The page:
For example, this placard for Libera Bondi, widow of (someone named) Marchiori, was attached to the top of the family headstone in the parish of Saone in Val Giudicarie (I took this shot in 2016; it may have since been engraved):

2012 grave of Libera Bondi (born 1919), widow of Marchiori, Saone cemetery, Trento, Trentino-Alto Adige, Italy
2012 grave of Libera Bondi (born 1919), widow of Marchiori, Saone cemetery, Trento, Trentino-Alto Adige, Italy

The question, of course, is WHO is the late Mr. Marchiori? We’ll come back to that question in a moment.

This next stone is from Cimitero Monumentale in the City of Trento. In this case, the woman’s birth name was Anna Pegoretti and she was married to Giovanni Casotti, whose name is right above hers. You can see he predeceased her by more than three decades. The fact that Anna is cited as his widow indicates she never remarried (and was already almost 60 when her husband passed away):

1995 grave of Anna Pegoretti, widow of Giovanni Casotti, Trento Monumental cemetery, Trento, Trentino-Alto Adige, Italy
1995 grave of Anna Pegoretti, widow of Giovanni Casotti, Trento Monumental cemetery, Trento, Trentino-Alto Adige, Italy

Gleaning Information and Identifying People You Don’t Know

None of the people whose gravestones I shared above are ancestors of mine. In fact, I took those photos out of a sense of curiosity rather than any specific investigative motive.

But as a genealogist, my natural curiosity often leads me to seek out details about a person I find on a gravestone, even if I don’t know them. When I do, I often discover I am connected to them in some unexpected way.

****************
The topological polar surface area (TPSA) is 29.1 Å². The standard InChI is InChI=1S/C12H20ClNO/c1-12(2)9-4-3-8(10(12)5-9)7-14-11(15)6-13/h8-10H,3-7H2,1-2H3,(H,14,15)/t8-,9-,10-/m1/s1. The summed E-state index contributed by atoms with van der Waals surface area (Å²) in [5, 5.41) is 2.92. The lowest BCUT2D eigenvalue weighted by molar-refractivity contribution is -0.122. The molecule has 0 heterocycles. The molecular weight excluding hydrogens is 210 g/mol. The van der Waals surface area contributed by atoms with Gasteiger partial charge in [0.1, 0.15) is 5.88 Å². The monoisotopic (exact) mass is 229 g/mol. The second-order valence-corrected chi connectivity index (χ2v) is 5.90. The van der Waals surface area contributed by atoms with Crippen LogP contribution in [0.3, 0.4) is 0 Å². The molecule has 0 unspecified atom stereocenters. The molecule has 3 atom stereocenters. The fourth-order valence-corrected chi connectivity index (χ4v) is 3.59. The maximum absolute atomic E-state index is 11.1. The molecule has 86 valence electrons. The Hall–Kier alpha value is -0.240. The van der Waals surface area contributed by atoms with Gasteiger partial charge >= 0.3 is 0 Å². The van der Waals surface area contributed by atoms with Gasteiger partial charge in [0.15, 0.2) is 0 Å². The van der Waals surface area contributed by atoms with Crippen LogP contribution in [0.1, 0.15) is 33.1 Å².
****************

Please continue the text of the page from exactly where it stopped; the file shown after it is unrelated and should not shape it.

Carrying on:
Let’s take Colomba Riccadonna, born Brunelli, from the first gravestone I showed you above. The stone says she was born in 1893.

As she was born between 1815 and 1923, I used the online database created by the Archivio di Trento called Nati in Trentino to find out who Colomba was. All I had to do is plug in her name and year of birth. Luckily, there was only one Colomba Brunelli born that year:

1893 baptismal record listing for Colomba Maria Brunelli, from Nati in Trentino online database.
1893 baptismal record listing for Colomba Maria Brunelli, from Nati in Trentino online database.

I also used Nati in Trentino to try to identify Cesare, but there were actually two Cesares born in 1887, so I needed to find their marriage record to learn which one he was. I also searched for additional children for the couple and found a daughter born in 1923. They probably had other children, but the online database doesn’t go past 1923.

When I entered Colomba into my tree, I discovered she was a distant cousin (7th cousin 1X removed). Not exactly a close relation, but you never know what such a connection might lead to later.

I used the same process to discover the birth information for Ersilia Gusmerotti, Giustina Parisi and Catterina Buganza, and discovered:

  • ERSILIA was my 7th cousin 2X removed.
  • GIUSTINA was my 3rd cousin 2X removed.
  • CATTERINA was the great-grandmother of one of my clients. I hadn’t planned it that way; I just happened to have taken the photo when I was in Saone on a previous trip. Las month, when I was working on that client’s tree, I looked through my photo archive and discovered I had a picture of her great-grandmother’s grave.